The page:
Six Wives: The Queens of Henry VIII

Front Cover
Harper Collins, Oct 13, 2009 - Biography & Autobiography - 880 pages

No one in history had a more eventful career in matrimony than Henry VIII. His marriages were daring and tumultuous, and made instant legends of six very different women. In this remarkable study, David Starkey argues that the king was not a depraved philanderer but someone seeking happiness -- and a son. Knowingly or not, he elevateda group of women to extraordinary heights and changed the way a nation was governed.

Six Wives is a masterful work of history that intimately examines the rituals of diplomacy, marriage, pregnancy, and religion that were part of daily life for women at the Tudor Court. Weaving new facts and fresh interpretations into a spellbinding account of the emotional drama surrounding Henry's six marriages, David Starkey reveals the central role that the queens played in determining policy. With an equally keen eye for romantic and political intrigue, he brilliantly recaptures the story of Henry's wives and the England they ruled.

 

What people are saying - Write a review

SIX WIVES: The Queens of Henry VIII

User Review  - Kirkus

A rich account of the six long-celebrated women who, for better or worse, shared the throne with the ax-happy Tudor king.Legend has treated Catherine of Aragon, Anne Boleyn, Jane Seymour, Anne of ... Read full review

Six wives: the queens of Henry VIII

User Review  - Not Available - Book Verdict

In 16th-century Europe, monarchies primarily viewed marriages as political alliances. According to Starkey (Bye Fellow, Fitzwilliam Coll., Cambridge; Elizabeth: The Struggle for the Throne), Henry ... Read full review

Contents

The aftermath
248
Anne Boleyn 39 Beginnings
257
Dehut
264
Henry in love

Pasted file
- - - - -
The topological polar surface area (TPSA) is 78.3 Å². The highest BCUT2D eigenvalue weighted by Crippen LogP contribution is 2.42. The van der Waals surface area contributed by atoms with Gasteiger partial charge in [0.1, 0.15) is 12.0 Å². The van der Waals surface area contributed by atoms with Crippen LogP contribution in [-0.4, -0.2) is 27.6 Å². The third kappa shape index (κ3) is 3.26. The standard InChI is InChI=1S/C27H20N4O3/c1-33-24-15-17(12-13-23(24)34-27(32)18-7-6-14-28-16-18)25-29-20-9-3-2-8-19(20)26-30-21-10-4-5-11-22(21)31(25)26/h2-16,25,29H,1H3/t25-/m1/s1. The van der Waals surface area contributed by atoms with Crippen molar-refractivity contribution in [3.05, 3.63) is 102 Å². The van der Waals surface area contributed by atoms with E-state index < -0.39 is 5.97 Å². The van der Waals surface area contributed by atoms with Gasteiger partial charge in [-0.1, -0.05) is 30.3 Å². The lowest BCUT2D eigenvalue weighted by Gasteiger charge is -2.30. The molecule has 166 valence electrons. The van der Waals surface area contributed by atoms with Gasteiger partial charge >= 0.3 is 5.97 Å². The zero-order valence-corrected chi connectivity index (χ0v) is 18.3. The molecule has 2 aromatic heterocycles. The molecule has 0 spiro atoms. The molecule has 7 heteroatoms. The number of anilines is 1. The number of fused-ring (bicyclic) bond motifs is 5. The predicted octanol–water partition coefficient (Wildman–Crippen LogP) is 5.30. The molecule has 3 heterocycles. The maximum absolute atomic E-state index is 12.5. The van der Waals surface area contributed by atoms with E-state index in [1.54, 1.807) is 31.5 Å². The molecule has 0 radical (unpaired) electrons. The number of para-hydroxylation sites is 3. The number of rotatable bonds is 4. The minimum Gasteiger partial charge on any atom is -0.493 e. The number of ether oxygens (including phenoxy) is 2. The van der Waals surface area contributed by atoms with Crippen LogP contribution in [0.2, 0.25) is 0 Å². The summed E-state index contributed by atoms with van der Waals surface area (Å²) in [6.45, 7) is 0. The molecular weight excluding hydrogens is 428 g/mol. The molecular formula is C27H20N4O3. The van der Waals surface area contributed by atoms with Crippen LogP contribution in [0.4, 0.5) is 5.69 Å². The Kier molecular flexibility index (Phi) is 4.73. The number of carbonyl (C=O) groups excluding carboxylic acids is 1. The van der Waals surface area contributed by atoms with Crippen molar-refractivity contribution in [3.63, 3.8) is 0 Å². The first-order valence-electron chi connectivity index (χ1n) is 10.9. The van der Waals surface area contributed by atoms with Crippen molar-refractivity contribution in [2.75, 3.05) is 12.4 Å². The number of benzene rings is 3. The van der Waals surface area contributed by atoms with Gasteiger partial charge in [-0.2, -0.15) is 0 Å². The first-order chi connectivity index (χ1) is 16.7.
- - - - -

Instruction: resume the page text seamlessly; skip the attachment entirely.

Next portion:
278
Sole mistress
284
Our Matter
285
Mistress and Minister
294
Annes envoy
304

Delays
31
Dogma
33
The journey
38
Arrival
40
Meeting
44
Huhris
48
London
52
Wedding and hedding
58
The morning after
62
Nemesis
73
A new marriage?
79
Hard rimes
87
Harder rimes
93
Hope and despair
99
Queen
106
Honeymoon
114
A son
120
War
123
Regent
135
The hreach with Spain
149
The quest for an heir
155
On the shelf
160
Mary
164
Marrying Mary
179
RIVAL QUEENS
195
Divorcing Catherine 32 The preliminaries
197
Trial in secret
205
Between trials
212
The legate
221
The Brief
225
Trial in open court
232
Wolsey reascendant
313
Cooperation?
317
Wolseys triumph
325
The sweat
330
Turning point
335
Disillusionment
339
Wolseys fall
355
Injurious remedies
367
Cranmer
384
The Royal Supremacy
408
Wolseys end
421
Attacking Catherine
433
Preliminaries to marriage
445
Annes marriage
462
Archhishop
467
Divorce Ahsolute
477
Coronation
489
Christening
503
Resistance
510
Hearts and minds
524
The death of Catherine of Aragon
541
Reaction
549
Fall
554
The Tower
569
Jane Seymour
584
THE LATER QUEENS
609
Catherine Howard
644
Interlude
685
Notes
766
Index
819
Copyright

Other editions - View all

Common terms and phrases

Popular passages